Panel-by-panel presentations of digital comics, like ComiXology's Guided View, often undermine one of the fundamental (yet sometimes overlooked) aspects of sequential art, and arguably one of the attributes that makes a comic, a comic: the use of a full-page layout design to create a visual rhythm that reinforces the narrative being depicted from panel to panel.
The fundamental unit of storytelling in comics is the full-page layout, not the individual panel. The magic of comics happens in the gestalt of the visual juxtaposition of multiple panels. Otherwise, you just have a series of related images, presented to the reader in order over time. The comics reader usually takes in the gestalt of a page, and then starts reading panels in sequence. Designing the page layout, determining panel sizes in relation to each other, using a color theme to reinforce narrative rhythm, are all page-level techniques that the comics storyteller employs as a way to support their narrative. The best comics storytellers understand the importance of presenting a panel in context, and work in what Paul Duffield calls “comics mode”:
Comics live in the expressive, representative and symbolic nature of a drawing, in the comic page when treated as an interconnected piece of art, in the reader’s ability to “pause”, “rewind”, “rewatch” and linger on a moment at their hearts content. Comics thrive when each panel doesn’t just represent a mechanical shot-by-shot advancing of the plot, but a carefully considered and timed “beat” which enforces an emotion, underlines a joke or teases out a dramatic moment. Comics excel when the artist understands how to guide the reader’s eye around the page, when a layout does more than frame a sequence of images, when the story is expressed non-photographically and when the qualities of the artwork beam the characters’ emotional states right into the reader’s head before they read a word of dialogue.
For example, using Guided View for reading a page from Matt Fraction and David Aja’s excellent Hawkeye gets the job done.
But readers are missing out—there's a rhythm to a page on Hawkeye, and Aja and Fraction have worked to guide the reader’s eye through the sequence of panels in a particular order. The size and placement of the panels in relation to each other works almost subliminally to convey an emotional state to the reader, and the reader needs to do the work of parsing the page* as it has been designed by the storyteller in order to fully appreciate the tone of the story.
Nowadays, high-resolution tablets like the Retina iPad Air make viewing a print comic as a series of consecutive panels unnecessary, since the screen is large enough and sharp enough to legibly render a full-page print comic. While techniques like Guided View continues to be useful in adapting printed comics to small-screened devices, we need a better solution for building digital-native comics to small screens, one that doesn’t undermine a crucial aspect of comics storytelling.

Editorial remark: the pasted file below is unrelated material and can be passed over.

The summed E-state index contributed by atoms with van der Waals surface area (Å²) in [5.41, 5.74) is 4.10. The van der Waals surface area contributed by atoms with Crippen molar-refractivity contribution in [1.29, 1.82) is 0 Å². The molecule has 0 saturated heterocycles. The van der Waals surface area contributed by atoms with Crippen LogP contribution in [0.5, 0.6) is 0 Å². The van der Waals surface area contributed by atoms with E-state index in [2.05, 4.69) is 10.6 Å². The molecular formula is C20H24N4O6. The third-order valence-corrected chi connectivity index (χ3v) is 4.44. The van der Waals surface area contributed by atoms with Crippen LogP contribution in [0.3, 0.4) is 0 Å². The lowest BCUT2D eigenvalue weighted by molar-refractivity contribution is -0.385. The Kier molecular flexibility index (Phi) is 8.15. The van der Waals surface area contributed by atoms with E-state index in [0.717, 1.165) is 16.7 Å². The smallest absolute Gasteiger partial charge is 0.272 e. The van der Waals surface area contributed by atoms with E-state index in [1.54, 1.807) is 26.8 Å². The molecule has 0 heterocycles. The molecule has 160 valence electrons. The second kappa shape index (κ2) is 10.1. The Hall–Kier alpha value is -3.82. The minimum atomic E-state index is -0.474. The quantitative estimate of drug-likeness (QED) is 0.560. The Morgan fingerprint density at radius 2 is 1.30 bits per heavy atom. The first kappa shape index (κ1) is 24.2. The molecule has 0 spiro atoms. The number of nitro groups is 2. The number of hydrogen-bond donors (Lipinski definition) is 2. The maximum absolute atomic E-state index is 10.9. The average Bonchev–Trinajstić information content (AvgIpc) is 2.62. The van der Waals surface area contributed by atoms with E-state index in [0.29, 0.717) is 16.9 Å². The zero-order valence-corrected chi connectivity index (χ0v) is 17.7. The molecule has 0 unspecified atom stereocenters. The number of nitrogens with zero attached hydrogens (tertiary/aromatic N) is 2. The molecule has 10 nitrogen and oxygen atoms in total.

Both these methods also rely on compound, raster image files for presentation. Each page (or each state of a page, in the case of the Balak framework) is a discrete raster image file. Image file formats are for the most part flat and lack any semantic information, what developers call a “blob”: you can’t tell what the content of a JPG file is from looking at its data, and neither can a robot or a database or a translator. Additionally, these types of files are usually larger than their semantic alternatives. That means that they take longer to download, especially on slow or metered connections.
Relying on print-centric conventions
Presenting comics in a digital format includes possibilities and limitations that are distinct from print. Relatedly, some of the ways in which print excels don’t translate well into digital. We need to figure out what to keep from print, but we need to also realize what to leave behind.
To give just one example: printed comics can use a double-page spread to wonderful effect. It allows the artist a larger canvas on which to experiment with dynamic, unorthodox layouts, or it gives them a chance to insert an epic panorama into the clipped rhythm of a panel-by-panel narrative, in order to showcase a big reveal, or provide an emotional release in the narrative arc of a story.
But on the iPad, for example, double-page spreads become a nuisance, rather than an enhancement: the reader has to flip their tablet into landscape mode to see the spread at a legible size, and even then, it’s still smaller than the previous page, since the proportions of the artwork designed for the printed page are different from the proportions of the reader’s screen.
As a result, the reader ends up with an experience that is the exact opposite of what the creator intended: the double-page spread feels smaller and more cramped, rather than bigger and more expansive. Something that works to surprise and delight the reader in print becomes a point of fiction and frustration to the digital reader on a tablet.